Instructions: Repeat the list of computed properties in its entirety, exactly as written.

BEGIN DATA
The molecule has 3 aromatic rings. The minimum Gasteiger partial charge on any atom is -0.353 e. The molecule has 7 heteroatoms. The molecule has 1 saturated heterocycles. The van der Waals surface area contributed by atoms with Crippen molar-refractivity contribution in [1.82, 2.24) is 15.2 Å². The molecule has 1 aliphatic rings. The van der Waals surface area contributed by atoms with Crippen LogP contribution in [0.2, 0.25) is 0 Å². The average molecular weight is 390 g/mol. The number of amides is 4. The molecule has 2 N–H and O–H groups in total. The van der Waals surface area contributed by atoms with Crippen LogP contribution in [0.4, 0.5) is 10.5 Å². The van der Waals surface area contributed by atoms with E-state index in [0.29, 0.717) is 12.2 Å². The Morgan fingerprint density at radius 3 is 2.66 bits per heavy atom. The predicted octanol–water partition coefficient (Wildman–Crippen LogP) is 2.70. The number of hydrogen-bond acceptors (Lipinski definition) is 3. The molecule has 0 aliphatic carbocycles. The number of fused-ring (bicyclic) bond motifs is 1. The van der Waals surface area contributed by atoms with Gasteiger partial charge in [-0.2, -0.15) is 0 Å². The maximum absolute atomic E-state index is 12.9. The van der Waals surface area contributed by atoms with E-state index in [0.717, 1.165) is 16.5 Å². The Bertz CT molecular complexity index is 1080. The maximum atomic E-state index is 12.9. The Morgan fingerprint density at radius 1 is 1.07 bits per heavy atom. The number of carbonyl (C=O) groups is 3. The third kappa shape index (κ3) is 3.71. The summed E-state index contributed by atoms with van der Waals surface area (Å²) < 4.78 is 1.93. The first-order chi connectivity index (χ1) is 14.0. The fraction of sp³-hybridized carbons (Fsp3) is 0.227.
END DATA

The molecule has 3 aromatic rings. The minimum Gasteiger partial charge on any atom is -0.353 e. The molecule has 7 heteroatoms. The molecule has 1 saturated heterocycles. The van der Waals surface area contributed by atoms with Crippen molar-refractivity contribution in [1.82, 2.24) is 15.2 Å². The molecule has 1 aliphatic rings. The van der Waals surface area contributed by atoms with Crippen LogP contribution in [0.2, 0.25) is 0 Å². The average molecular weight is 390 g/mol. The number of amides is 4. The molecule has 2 N–H and O–H groups in total. The van der Waals surface area contributed by atoms with Crippen LogP contribution in [0.4, 0.5) is 10.5 Å². The van der Waals surface area contributed by atoms with E-state index in [0.29, 0.717) is 12.2 Å². The Morgan fingerprint density at radius 3 is 2.66 bits per heavy atom. The predicted octanol–water partition coefficient (Wildman–Crippen LogP) is 2.70. The number of hydrogen-bond acceptors (Lipinski definition) is 3. The molecule has 0 aliphatic carbocycles. The number of fused-ring (bicyclic) bond motifs is 1. The van der Waals surface area contributed by atoms with Gasteiger partial charge in [-0.2, -0.15) is 0 Å². The maximum absolute atomic E-state index is 12.9. The van der Waals surface area contributed by atoms with E-state index in [0.717, 1.165) is 16.5 Å². The Bertz CT molecular complexity index is 1080. The maximum atomic E-state index is 12.9. The Morgan fingerprint density at radius 1 is 1.07 bits per heavy atom. The number of carbonyl (C=O) groups is 3. The third kappa shape index (κ3) is 3.71. The summed E-state index contributed by atoms with van der Waals surface area (Å²) < 4.78 is 1.93. The first-order chi connectivity index (χ1) is 14.0. The fraction of sp³-hybridized carbons (Fsp3) is 0.227.